sassone-4Like her subject matter, her classrooms are unique.

Classes begin with a contemplative focus activity. “If it’s good enough for the K-12 public schools in Illinois to have a moment of peace to gather themselves,” Sassone says, “then it’s good enough for us.”

By the end of each class, however, the professor has exhausted herself as not a teacher but an active participant – a “co-facilitator.” She’s intertwined in the discussion, throwing herself in as fully as Parker Palmer advocated in “The Courage to Teach,” pushing students to share their viewpoints freely.

And although she does dutifully craft syllabi and tries to order books in advance, those tasks pain her. She’d rather get to know her students first, and for them to know each other, before she locks in a semester’s worth of “really difficult” readings and tests.

Then there’s the juggling.

Juggling is a hallmark of Sassone’s work over the last seven years. She uses juggling ostensibly to build classroom community through a fun activity, and to model for future teachers something inexpensive they can do in their own classrooms, but its benefits run far deeper.

Mastering the skill requires patience, practice, perseverance and persistence – all necessary skills for literacy and success in life. Juggling also addresses the K-12 Social Emotional Learning Standards, something she first realized after watching NIU students working to keep all the balls in the air.

Educators who adopt juggling to their classrooms are also engaging in the tenets of John Dewey’s “Experience and Education,” she adds, including contemplative practice, freedom of intelligence and understanding purpose. “Juggling brings all that to the forefront,” she says.

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Sassone introduces Thomas E. Wartenberg, speaker at the 2013 James and Helen Merritt Distinguished Service Award Lecture in the Holmes Student Center.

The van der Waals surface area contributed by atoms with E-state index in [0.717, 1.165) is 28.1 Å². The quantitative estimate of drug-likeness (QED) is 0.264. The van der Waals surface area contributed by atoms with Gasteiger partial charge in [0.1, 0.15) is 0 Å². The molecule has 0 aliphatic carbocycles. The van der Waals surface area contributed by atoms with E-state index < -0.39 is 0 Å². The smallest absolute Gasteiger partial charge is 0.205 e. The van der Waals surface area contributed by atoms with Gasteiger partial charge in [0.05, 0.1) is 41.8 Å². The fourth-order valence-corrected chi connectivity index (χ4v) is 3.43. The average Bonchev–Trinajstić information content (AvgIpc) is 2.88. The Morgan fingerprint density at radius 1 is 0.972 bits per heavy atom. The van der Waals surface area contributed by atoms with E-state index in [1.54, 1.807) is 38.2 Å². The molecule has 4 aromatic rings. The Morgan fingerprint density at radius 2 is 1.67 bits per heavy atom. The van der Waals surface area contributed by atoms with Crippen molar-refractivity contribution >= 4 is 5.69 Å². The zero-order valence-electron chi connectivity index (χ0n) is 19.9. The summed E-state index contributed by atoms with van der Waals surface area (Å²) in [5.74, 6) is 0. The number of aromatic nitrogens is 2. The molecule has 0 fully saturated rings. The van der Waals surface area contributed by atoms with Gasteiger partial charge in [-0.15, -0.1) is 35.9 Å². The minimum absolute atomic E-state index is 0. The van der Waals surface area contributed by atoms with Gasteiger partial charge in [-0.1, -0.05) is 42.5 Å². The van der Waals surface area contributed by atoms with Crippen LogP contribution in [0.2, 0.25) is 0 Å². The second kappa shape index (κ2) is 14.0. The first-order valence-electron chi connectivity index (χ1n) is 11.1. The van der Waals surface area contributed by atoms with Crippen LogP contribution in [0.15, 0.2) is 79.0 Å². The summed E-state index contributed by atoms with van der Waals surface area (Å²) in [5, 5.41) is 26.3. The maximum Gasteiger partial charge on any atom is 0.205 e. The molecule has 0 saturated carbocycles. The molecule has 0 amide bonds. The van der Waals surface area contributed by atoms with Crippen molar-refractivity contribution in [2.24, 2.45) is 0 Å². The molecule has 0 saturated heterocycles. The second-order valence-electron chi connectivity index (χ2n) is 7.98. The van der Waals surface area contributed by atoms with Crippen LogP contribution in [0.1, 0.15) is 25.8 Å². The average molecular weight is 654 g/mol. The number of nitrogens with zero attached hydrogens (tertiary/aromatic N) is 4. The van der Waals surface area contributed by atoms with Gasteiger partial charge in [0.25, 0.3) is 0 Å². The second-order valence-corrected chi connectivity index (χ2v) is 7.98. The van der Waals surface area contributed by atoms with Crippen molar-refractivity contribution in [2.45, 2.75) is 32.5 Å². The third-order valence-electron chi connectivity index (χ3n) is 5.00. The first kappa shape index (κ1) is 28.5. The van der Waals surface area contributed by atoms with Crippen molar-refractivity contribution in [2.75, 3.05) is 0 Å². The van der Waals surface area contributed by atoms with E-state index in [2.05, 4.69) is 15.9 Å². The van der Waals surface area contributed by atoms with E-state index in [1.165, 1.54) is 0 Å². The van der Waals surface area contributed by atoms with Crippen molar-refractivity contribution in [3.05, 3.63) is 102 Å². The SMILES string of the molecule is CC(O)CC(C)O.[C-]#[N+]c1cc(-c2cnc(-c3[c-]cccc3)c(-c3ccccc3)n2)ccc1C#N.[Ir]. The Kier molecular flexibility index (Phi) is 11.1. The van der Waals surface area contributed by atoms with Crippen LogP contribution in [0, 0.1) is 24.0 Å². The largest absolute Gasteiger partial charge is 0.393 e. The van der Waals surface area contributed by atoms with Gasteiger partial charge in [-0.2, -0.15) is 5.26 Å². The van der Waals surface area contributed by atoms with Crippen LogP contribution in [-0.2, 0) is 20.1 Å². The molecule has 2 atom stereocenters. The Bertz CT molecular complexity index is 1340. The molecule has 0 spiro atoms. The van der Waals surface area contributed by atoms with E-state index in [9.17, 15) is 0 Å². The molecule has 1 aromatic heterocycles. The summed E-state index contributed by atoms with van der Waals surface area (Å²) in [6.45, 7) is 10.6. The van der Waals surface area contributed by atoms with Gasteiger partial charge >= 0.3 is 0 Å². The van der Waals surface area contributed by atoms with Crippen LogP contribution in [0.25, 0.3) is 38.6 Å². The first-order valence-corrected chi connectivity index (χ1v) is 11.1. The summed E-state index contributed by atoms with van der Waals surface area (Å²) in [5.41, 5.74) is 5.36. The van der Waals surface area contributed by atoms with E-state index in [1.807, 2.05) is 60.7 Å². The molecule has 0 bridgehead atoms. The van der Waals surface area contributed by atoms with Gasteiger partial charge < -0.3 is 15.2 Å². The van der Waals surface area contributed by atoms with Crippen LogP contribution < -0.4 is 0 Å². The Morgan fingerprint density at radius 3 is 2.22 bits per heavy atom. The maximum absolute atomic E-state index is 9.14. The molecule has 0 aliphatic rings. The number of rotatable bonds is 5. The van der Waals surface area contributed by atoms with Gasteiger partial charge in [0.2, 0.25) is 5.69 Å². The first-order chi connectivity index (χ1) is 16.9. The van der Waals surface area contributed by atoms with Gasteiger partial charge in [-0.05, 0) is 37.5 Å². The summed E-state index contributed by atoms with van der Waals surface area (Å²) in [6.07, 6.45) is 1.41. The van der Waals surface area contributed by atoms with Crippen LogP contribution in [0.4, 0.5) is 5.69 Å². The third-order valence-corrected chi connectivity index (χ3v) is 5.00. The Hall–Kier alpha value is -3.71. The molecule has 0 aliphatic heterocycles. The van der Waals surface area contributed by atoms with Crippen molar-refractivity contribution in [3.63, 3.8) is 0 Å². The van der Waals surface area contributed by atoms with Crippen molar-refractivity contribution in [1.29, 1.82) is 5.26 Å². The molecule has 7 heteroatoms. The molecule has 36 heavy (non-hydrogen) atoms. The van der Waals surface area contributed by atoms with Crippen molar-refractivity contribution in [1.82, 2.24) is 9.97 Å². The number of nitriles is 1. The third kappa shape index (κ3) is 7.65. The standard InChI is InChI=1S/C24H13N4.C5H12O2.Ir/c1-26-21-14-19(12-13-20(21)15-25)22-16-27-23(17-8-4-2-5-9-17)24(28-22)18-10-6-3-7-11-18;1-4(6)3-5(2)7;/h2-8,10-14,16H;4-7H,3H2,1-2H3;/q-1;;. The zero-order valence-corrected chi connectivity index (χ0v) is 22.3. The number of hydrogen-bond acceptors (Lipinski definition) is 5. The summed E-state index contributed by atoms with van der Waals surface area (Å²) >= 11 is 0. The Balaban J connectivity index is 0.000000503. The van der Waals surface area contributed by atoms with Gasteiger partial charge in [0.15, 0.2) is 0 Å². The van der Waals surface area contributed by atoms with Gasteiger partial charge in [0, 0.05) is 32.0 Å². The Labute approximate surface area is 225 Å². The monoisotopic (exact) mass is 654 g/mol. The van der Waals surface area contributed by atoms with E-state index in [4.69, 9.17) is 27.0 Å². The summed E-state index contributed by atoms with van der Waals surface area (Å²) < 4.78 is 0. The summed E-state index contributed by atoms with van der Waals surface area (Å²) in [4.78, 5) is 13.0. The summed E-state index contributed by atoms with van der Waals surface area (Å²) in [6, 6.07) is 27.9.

She visits a fourth-grade classroom in River Forest several times a year to work with the children in juggling, something she’s previously done in other suburban school districts, including Elgin’s U-46.

But it’s the figurative balls she juggles – the nagging questions and quotes about existence, such as “To know the good is to do the good” and “Can we learn to understand?” – that truly keep her engaged in teaching. And it’s why she believes her students value her.

“I see people – and that seems to both scare and endear the students to me,” she says. “I hope students know they’ll learn something from my experiences, and that they will appreciate and recognize that philosophy of education matters.”

Sassone (left) and her students present March 6 at the Engaged Learning, Teaching and Scholarship Conference: Celebrating High Impact Learning at NIU.

Sassone (left) and her students present March 6 at the Engaged Learning, Teaching and Scholarship Conference: Celebrating High Impact Learning at NIU.



KNPE reserves grad program spots for NIU Honors students

honor-programHonors students at NIU now can gain direct and guaranteed admission into most of the Department of Kinesiology and Physical Education’s graduate programs.

Reserved seats are available in the department’s M.S.Ed. in Kinesiology and Physical Education and M.S. in Sport Management degrees. The upcoming master’s program in Athletic Training, which involves a strict vetting process and a specific set of prerequisite courses for admission, is not part of the deal.

Although it’s assumed that students interested in careers related to fitness, human performance or sports are most likely to take advantage of the new benefit, Honors students graduating from any bachelor’s program are welcome.